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In the IELTS Reading test, one of the challenging task types is True, False or Not Given (or Yes, No, Not Given). Do you find the ‘Not Given’ option tricky? Do you struggle to decide between ‘False’/’No’ and ‘Not Given’? Let’s look at some handy tips to help make the choice easier for you.

Task type examples

Let’s imagine the following are a set of True, False or Not Given questions for an article:

  1. The amount of foreign language users has increased in recent years.

  2. Learning a second language is now seen as being beneficial for cognitive development.

  3. The uptake of second languages in Australian schools has developed quickly.

  4. Children from migrant families had a more positive attitude towards second languages before they attended school for the first time.

  5. Only a few of the migrant children in the survey had difficulty in pronunciation.

First of all, it is useful to just focus on whether the answer is True or False as an initial step. Only use Not Given as your last option if you can’t decide between the first two.

Use ‘True’ if the statement matches the information in the article.

Use ‘False’ if the statement contradicts the information in the article.

So, let’s look at the key words in the statements, particularly the ones we can make opposite to each other:

1. The amount of foreign language users has increased in recent years.

In this case, your first two options are:

True (if the amount has increased)

False (if the amount has stayed the same or decreased)

If you are unable to find out if the amount has increased or not, then use your other option of ‘Not Given’.

2. Learning a second language is now seen as being beneficial for cognitive development.

In this case, your first two options are:

True (if it is now beneficial)

False (if it is now harmful)

If you are unable to find out whether it is now beneficial or harmful for cognitive development, then use your other option of ‘Not Given’.

3. The uptake of second languages in Australian schools has developed quickly.

In this case, your first two options are:

True (if it has developed quickly)

False (if it has developed slowly)

If you are unable to find out anything about the speed of the uptake in Australian schools, then use your other option of ‘Not Given’.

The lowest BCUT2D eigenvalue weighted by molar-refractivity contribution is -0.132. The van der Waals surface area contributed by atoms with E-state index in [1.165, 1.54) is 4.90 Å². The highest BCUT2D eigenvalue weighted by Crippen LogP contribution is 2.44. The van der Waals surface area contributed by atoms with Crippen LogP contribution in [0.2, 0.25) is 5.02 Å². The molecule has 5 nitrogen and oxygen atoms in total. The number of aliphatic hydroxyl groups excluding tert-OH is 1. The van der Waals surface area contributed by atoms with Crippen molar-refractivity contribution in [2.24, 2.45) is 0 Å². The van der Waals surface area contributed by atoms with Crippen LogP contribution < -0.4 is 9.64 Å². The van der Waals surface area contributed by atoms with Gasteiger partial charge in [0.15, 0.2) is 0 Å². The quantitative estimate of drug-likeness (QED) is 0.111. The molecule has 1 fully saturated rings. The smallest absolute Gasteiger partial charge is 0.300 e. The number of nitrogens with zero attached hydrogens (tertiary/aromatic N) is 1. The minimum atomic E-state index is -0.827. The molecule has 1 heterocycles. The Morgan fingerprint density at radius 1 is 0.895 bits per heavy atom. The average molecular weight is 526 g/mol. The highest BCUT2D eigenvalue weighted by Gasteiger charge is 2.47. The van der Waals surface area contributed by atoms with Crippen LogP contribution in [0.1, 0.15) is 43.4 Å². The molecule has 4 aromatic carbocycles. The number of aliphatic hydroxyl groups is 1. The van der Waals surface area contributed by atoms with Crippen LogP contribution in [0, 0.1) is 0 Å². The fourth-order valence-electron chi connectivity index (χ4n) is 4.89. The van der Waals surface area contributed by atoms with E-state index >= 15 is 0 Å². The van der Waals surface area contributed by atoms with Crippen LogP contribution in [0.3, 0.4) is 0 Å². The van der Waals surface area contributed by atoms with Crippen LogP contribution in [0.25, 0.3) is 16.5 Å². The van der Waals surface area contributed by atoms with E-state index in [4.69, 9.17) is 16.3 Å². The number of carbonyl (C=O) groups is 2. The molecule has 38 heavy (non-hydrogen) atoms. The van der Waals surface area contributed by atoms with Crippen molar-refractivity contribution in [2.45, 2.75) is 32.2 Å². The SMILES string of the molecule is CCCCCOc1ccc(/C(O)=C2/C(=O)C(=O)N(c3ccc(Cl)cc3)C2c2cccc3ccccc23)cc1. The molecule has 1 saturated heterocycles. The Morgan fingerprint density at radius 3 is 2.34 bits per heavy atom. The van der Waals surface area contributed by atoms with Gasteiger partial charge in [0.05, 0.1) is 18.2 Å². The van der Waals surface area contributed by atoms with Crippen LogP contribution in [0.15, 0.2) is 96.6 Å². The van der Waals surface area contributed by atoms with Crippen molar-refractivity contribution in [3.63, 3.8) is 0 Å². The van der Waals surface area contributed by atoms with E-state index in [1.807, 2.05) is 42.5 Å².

4. Children from migrant families had a more positive attitude towards second languages before they attended school for the first time.

In this case, your first two options are:

True (if the attitude was more positive before attending school)

False (if the attitude was more positive after attending school)

If the article doesn’t mention when they had a more positive attitude, then use your other option of ‘Not Given’.

5. Only a few of the migrant children in the survey had difficulty in pronunciation.

In this case, your first two options are:

True (if only a few of them had difficulty)

False (if some or a lot of them had difficulty)

If there is no mention of the proportion of the children with difficulty, then choose ‘Not Given’.

From these examples, we can consider using the following approach:

  • Highlight the verbs, adjectives, adverbs, prepositions and proportion words in the statements.

  • Determine if the answer is ‘True’ or ‘False’ first, but looking for detail that matches the key words or contradicts the key words.

  • Don’t use ‘Not Given’ as your first option – only use it as a last choice

  • The main difference between ‘False’ or ‘No’ and ‘Not Given’, is that ‘False’ and ‘No’ can be proven (that is, there is evidence in the article).

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In conclusion, remember that all of the information in the statement needs to be mentioned in the article, not just one or two words. If you don't find the whole meaning of the statement in the passage, chances are 'NOT GIVEN' isn't the correct answer. For example, in Question 5, the article can mention migrant children and their difficulty with pronunciation, but if it does not mention the proportion of them, then it is impossible to choose ‘True’ or ‘False’.